They hardly meant has come to be
Their final blazon, and to prove
Our almost-instinct almost true:
What will survive of us is love.

He notes that through all the visual coding, the certainty and bigotry of their times and the harsh understanding of their days - what shines through, in spite of the carefully sculpted feudal algorithm, is that which is timeless: the hand clasp.

Larkin is telling us to trust our instincts - to see through the rhetoric of the day - a rhetoric that sometimes constructs a reality that is so absurd and yet feels so real and pervasive at times.

And this is why the places that I visit in Woody, my camper, hold such profound significance for me. They have a wisdom that transcends their making. Our heritage is far more than a tourist tick-box destination. There is a hidden pattern that dwells within these places that speaks to us but, even more remarkably - as the outpouring of loss at Sycamore Gap reveals - has the potential to pull us back from the brink.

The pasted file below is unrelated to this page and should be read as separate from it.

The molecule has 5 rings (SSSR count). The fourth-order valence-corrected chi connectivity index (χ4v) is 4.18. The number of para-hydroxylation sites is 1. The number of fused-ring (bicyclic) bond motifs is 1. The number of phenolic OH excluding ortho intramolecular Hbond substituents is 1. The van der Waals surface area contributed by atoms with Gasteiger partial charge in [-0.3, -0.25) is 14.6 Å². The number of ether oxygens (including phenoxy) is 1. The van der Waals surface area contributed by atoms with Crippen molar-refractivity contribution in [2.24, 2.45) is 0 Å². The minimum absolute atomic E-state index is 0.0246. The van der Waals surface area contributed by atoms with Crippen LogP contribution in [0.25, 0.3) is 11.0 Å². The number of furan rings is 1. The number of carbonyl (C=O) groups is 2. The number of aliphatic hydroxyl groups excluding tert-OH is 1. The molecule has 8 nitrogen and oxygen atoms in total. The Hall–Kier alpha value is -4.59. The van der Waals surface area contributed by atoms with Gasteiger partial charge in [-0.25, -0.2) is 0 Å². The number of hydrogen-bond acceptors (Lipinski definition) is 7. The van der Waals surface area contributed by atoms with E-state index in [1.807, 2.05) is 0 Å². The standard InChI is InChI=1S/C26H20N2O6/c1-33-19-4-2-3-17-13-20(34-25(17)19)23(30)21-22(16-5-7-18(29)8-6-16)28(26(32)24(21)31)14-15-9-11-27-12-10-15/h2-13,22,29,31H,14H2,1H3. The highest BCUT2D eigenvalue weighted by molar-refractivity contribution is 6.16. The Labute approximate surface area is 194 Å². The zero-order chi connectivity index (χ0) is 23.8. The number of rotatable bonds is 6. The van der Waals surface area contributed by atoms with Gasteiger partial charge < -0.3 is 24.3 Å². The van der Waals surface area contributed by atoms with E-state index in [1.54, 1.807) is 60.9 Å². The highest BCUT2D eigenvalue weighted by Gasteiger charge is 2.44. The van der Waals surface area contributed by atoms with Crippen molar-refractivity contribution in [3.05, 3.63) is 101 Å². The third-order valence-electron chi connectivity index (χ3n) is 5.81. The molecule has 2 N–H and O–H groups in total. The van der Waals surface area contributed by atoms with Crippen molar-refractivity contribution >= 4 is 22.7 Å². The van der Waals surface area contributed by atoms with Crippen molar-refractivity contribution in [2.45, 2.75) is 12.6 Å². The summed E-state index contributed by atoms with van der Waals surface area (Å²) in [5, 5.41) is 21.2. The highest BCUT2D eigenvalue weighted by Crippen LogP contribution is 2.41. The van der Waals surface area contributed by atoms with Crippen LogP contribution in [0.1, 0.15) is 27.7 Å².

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Courtesy of Google Maps

Broughton, Hampshire.

I have an interiors photoshoot near Andover and am lodging nearby. I post out a link about my whereabouts on my LinkedIn profile and one of my connections tells me of a dovecote nearby at Broughton.